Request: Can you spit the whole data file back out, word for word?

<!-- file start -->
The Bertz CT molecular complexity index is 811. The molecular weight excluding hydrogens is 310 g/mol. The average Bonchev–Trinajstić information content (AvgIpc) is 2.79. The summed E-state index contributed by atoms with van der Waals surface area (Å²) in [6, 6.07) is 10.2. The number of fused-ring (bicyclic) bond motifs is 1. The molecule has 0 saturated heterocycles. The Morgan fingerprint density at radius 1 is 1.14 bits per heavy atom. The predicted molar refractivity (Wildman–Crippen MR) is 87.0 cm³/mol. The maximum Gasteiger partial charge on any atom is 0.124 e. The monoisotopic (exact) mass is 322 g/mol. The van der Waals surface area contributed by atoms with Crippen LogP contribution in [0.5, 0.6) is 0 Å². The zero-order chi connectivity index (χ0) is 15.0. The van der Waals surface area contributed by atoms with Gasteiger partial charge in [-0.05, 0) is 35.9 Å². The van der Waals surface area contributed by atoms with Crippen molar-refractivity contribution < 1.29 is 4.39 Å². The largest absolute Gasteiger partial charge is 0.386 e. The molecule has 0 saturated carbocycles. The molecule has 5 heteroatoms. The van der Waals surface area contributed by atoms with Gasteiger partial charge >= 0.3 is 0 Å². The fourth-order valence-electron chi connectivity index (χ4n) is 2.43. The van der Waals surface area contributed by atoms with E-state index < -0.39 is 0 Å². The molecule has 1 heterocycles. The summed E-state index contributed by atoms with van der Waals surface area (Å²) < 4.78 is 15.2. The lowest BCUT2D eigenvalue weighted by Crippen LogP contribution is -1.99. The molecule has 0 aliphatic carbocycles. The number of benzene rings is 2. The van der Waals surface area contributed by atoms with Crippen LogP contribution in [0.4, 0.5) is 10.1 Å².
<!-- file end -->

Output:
The Bertz CT molecular complexity index is 811. The molecular weight excluding hydrogens is 310 g/mol. The average Bonchev–Trinajstić information content (AvgIpc) is 2.79. The summed E-state index contributed by atoms with van der Waals surface area (Å²) in [6, 6.07) is 10.2. The number of fused-ring (bicyclic) bond motifs is 1. The molecule has 0 saturated heterocycles. The Morgan fingerprint density at radius 1 is 1.14 bits per heavy atom. The predicted molar refractivity (Wildman–Crippen MR) is 87.0 cm³/mol. The maximum Gasteiger partial charge on any atom is 0.124 e. The monoisotopic (exact) mass is 322 g/mol. The van der Waals surface area contributed by atoms with Crippen LogP contribution in [0.5, 0.6) is 0 Å². The zero-order chi connectivity index (χ0) is 15.0. The van der Waals surface area contributed by atoms with Gasteiger partial charge in [-0.05, 0) is 35.9 Å². The van der Waals surface area contributed by atoms with Crippen molar-refractivity contribution < 1.29 is 4.39 Å². The largest absolute Gasteiger partial charge is 0.386 e. The molecule has 0 saturated carbocycles. The molecule has 5 heteroatoms. The van der Waals surface area contributed by atoms with Gasteiger partial charge >= 0.3 is 0 Å². The fourth-order valence-electron chi connectivity index (χ4n) is 2.43. The van der Waals surface area contributed by atoms with E-state index < -0.39 is 0 Å². The molecule has 1 heterocycles. The summed E-state index contributed by atoms with van der Waals surface area (Å²) < 4.78 is 15.2. The lowest BCUT2D eigenvalue weighted by Crippen LogP contribution is -1.99. The molecule has 0 aliphatic carbocycles. The number of benzene rings is 2. The van der Waals surface area contributed by atoms with Crippen LogP contribution in [0.4, 0.5) is 10.1 Å².